September means river reds in Venice

Seven-year-old Carter Barnett fished with his peepaw, Charlie Barnett, in Venice getting on the bull reds.
Seven-year-old Carter Barnett fished with his peepaw, Charlie Barnett, in Venice getting on the bull reds.

Slot reds take over as guide’s No. 1 targets

Guide Pete Miller of Rodbenders Charters said he’ll continue targeting bull reds until Labor Day, then switch gears and target slot reds in the Mississippi River system.

“In July and August, we focus almost exclusively on catching bull reds out of Venice,” said Miller (225-921-9457). “Customers come to Venice from all over to catch the biggest redfish of their lives, and we have a blast putting them on the big, bronze rod-benders. 

Tiffani and Charlie Ferguson had a blast fishing out of Venice.

“That’s our usual game plan every year until Labor Day. This year, Labor Day is Sept. 7, a bit later than usual, so that’s when we’ll switch from hunting bull reds to hunting slot-sized reds, fish up to 27 inches, in the river. The bulls get scarcer by then, and we always hope the river will fall, which brings saltier water into the branches and those slot-sized redfish along with it. 

“The last couple years, the river stayed exceptionally high, but this year, we have a low river, which means the reds will move all the way up into the river system, and we (will) catch them in all the passes and the spillways.”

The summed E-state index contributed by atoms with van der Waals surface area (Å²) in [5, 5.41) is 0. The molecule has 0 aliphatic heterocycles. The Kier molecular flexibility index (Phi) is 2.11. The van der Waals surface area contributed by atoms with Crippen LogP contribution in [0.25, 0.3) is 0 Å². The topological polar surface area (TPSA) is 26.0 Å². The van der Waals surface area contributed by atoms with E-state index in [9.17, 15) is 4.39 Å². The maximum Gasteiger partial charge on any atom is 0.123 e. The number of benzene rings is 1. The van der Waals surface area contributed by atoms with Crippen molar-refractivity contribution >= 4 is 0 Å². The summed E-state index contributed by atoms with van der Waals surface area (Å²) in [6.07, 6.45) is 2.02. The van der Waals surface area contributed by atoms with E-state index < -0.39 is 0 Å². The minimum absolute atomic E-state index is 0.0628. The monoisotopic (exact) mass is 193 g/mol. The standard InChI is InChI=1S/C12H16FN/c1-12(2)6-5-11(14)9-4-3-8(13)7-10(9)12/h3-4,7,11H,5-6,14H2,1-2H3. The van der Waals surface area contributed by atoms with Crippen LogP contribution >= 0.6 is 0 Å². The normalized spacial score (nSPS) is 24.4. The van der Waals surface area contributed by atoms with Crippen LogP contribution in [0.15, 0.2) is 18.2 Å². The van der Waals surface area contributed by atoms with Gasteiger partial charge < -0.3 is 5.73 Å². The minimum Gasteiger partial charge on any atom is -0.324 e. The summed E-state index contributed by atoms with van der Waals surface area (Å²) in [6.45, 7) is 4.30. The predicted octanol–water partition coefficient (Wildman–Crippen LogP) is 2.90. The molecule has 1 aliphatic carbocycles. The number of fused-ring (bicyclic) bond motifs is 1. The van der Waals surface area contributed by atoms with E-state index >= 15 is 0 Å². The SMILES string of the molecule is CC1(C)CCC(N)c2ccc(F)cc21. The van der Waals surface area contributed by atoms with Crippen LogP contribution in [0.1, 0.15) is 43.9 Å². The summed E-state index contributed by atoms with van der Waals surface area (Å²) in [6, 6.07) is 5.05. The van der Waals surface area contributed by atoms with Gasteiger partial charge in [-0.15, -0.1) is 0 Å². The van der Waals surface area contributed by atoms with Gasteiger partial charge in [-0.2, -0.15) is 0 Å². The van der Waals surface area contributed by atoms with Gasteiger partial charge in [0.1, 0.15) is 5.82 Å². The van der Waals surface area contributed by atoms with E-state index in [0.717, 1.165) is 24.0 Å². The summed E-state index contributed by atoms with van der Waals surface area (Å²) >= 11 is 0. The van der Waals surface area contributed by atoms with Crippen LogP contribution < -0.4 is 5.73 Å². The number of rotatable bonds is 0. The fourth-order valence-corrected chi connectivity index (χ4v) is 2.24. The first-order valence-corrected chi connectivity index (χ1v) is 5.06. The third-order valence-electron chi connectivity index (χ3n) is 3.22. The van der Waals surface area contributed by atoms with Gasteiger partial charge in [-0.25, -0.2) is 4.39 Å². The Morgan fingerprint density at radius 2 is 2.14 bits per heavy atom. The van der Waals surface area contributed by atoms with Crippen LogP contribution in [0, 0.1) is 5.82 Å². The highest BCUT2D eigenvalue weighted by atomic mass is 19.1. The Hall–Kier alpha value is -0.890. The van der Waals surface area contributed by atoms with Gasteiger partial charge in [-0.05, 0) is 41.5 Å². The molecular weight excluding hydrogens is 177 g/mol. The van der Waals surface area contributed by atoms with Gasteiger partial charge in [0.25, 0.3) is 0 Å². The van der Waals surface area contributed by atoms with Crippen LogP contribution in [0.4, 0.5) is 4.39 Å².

Caden Jolie poses with some reds caught in Venice.

Speckled trout

 Miller said September is not a great trout month in Venice.

“I consider September a transition month for trout, which makes it tougher to find fish consistently” he said. “Our best months for trout come just a little later, in October and November, so I generally encourage our trout customers to wait until then to chase specks. But if they really want to go in September, I’ll make the run out to the barrier islands — Breton Island, Gosier and Little Gosier, Curlew and Freemason — and typically catch specks and reds and toothy critters like Spanish and sharks, and the acrobatic banana fish, occasional jacks and just a myriad of other stuff. It’s a bit of a long haul and you need a decent day to make the run.”

Miller said if present conditions continue — if the tropics stay quiet and the river stays low or falls further — the entire river system will be ripe with redfish: in all the passes, along the rock jetties at the end of the passes and in the spillways.

“The river is low, the water is green and the reds are already moving in,” he said. “It looks like it’s going to be a fantastic month.”

Best baits: market shrimp fished 18 to 24 inches under a High Water popping cork, or Matrix Shad soft plastics in lemonhead, LSU or green hornet colors, he said.

About Rusty Tardo 371 Articles
Rusty Tardo grew up in St. Bernard fishing the waters of Delacroix, Hopedale and Shell Beach. He and his wife, Diane, have been married over 40 years and live in Kenner.